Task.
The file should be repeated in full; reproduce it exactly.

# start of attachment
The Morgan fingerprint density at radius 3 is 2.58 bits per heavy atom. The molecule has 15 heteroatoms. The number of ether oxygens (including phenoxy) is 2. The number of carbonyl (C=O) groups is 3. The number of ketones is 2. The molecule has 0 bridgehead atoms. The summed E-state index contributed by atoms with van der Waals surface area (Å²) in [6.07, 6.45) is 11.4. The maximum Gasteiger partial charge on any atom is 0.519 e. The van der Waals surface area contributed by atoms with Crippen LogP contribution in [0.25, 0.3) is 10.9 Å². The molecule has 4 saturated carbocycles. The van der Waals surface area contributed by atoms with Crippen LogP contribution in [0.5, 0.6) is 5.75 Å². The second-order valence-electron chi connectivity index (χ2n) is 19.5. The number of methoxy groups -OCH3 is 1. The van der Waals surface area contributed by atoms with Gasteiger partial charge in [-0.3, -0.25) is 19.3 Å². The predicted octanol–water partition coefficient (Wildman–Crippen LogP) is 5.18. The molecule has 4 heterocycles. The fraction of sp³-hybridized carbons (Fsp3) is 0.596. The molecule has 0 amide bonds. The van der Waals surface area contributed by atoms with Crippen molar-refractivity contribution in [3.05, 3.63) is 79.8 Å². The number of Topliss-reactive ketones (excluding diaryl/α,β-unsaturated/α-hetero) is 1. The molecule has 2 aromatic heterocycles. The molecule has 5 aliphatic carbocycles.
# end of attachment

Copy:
The Morgan fingerprint density at radius 3 is 2.58 bits per heavy atom. The molecule has 15 heteroatoms. The number of ether oxygens (including phenoxy) is 2. The number of carbonyl (C=O) groups is 3. The number of ketones is 2. The molecule has 0 bridgehead atoms. The summed E-state index contributed by atoms with van der Waals surface area (Å²) in [6.07, 6.45) is 11.4. The maximum Gasteiger partial charge on any atom is 0.519 e. The van der Waals surface area contributed by atoms with Crippen LogP contribution in [0.25, 0.3) is 10.9 Å². The molecule has 4 saturated carbocycles. The van der Waals surface area contributed by atoms with Crippen LogP contribution in [0.5, 0.6) is 5.75 Å². The second-order valence-electron chi connectivity index (χ2n) is 19.5. The number of methoxy groups -OCH3 is 1. The van der Waals surface area contributed by atoms with Gasteiger partial charge in [-0.3, -0.25) is 19.3 Å². The predicted octanol–water partition coefficient (Wildman–Crippen LogP) is 5.18. The molecule has 4 heterocycles. The fraction of sp³-hybridized carbons (Fsp3) is 0.596. The molecule has 0 amide bonds. The van der Waals surface area contributed by atoms with Crippen molar-refractivity contribution in [3.05, 3.63) is 79.8 Å². The number of Topliss-reactive ketones (excluding diaryl/α,β-unsaturated/α-hetero) is 1. The molecule has 2 aromatic heterocycles. The molecule has 5 aliphatic carbocycles.